THROUGH HER ELEGANT SHOTS, GERMAN PHOTOGRAPHER KAREN KNORR BRINGS US INSIDE THE MOST FAMOUS LONDON’S GENTLEMEN'S CLUBS BACK IN THE 80S: A REALITY THAT'S AS FASCINATING AS IT IS ANACHRONISTIC, THE LEGACY OF A PATRIARCHAL SYSTEM THAT'S STILL HARD TO DIE.
High coffered ceilings, soft leather sofas, the walls covered with portraits and libraries filled with heavy volumes, corridors crossed by imposing marble busts, tapestries and beautifully draped curtains, men wearing dark, elegant suits captured while discussing between them or checking the markets in the newspaper.
German photographer Karen Knorr’s vintage shots have the power to transport us back in time and make us savour the taste of whisky mixed with cigar moistening the lips of London’s aristocracy back in the ’80s.
All of a sudden, we are standing in the most sophisticated and elitist halls of the city, the gentlemen’s clubs, which among their members counts some of the most influential names in British society – Prince Charles and David Cameron included – and which, in the ’80s, were living a period of particular splendor.
In 2016, the photographer decided to select 26 pictures taken between 1981 and 1983 and bring them together in a photo book, entitled “Gentlemen”. The artist has decided to match the pictures with a series of notes which today appear still relevant and which ironically mocks the (still present) system of gentlemen’s clubs identifying it as the last legacy of patriarchy, the cradle of a misogynist mentality tied to a dried traditionalism. From these short texts, built by grabbing some sentences from parliamentary speeches or news, emerges, in fact, a sort of caricature of the values to which English aristocracy is anchored. “Men are interested in Power. Women are more interested in service.” reads one of the captions.
These lux clubs, which initially appeared in the West End in the XIII century to fill the void left by Coffee Houses, soon became a reference point for cultural, political and scientific elites, and ended up redefining and influencing social dynamics of the time. Clubs “for men only”, for London’s elite, and in which women – regardless of their role or their power – would never be admitted, the ruins of an ancient system of privileges and restrictions that, apparently, still exists.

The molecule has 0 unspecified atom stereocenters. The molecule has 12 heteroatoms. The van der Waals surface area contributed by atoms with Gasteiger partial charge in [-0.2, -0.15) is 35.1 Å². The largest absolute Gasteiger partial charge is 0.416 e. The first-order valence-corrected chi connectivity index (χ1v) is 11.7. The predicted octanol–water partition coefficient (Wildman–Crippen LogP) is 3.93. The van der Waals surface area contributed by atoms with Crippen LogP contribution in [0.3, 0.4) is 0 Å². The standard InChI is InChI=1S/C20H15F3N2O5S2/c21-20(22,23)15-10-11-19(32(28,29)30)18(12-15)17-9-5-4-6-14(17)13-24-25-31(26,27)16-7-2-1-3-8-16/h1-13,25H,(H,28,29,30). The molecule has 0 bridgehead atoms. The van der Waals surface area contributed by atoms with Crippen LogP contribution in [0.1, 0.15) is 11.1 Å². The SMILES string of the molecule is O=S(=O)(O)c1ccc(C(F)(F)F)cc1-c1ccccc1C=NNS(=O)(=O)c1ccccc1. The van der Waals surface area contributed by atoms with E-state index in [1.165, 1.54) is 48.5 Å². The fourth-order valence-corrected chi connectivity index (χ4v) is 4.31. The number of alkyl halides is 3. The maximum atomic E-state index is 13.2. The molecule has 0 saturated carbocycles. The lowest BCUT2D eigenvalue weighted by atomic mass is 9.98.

Between the years the photos were taken and our days we can, in fact, draw some parallels. Then as now, a woman has been appointed prime minister, and, then as now, in spite of this women’s consideration in politics remains a step below than that of men. We have not achieved full gender equality, and it’s still in clubs of this sort, which today are living a moment of rediscovery, where men secretly keep playing to the world’s oldest game, politics. In shadows, kept safe from prying eyes by heavy jacquard curtains, the gentlemen continue to discuss foreign and domestic policy issues, as well as business, to pull the strings of society, thus relegating women out of the discussion.
Of course, an obstacle to the realization of the Frankfurt-born photographer’s project was the fact the prerogative to enter into a gentlemen’s club is to be, in fact, a man – when, in ’91, Queen Elizabeth, curious to see the interiors of the White’s, the most famous gentlemen’s club in London, entered the club escorted by his son Charles, it wasn’t received very well. Anyway, Knorr got the right of access to some of the most famous gentlemen’s clubs right at the core of the City. The result is a series of black and white elegant and clean portraits, which reveal a sense of anachronism – the same in which the criticism of this hard-to-die system lies, and at the same time, where its own charm resides.
Already fascinated by the British metropolis a decade earlier, in the middle of the picturesque 70s, she embarked a project that documented London’s punk scene, featuring exaggerated makeup and flashy leather outfits reclaimed from the fetish world. With “Gentlemen”, Knorr shifts her gaze towards a much less frantic and more calm reality, capturing a more sober style, very elegant and timeless, and providing us solemn yet intimate portraits of an aristocracy that nowadays seems out of the world, that we do not meet on the streets, but that, despite everything, continues to live in these halls and is far from extinct. And as a sort of time capsule, her shots speak to a future that hasn’t change and recall hopes and predictions the world had for our age, for a more open world, made of equal rights and opportunities, that we must not lose sight of.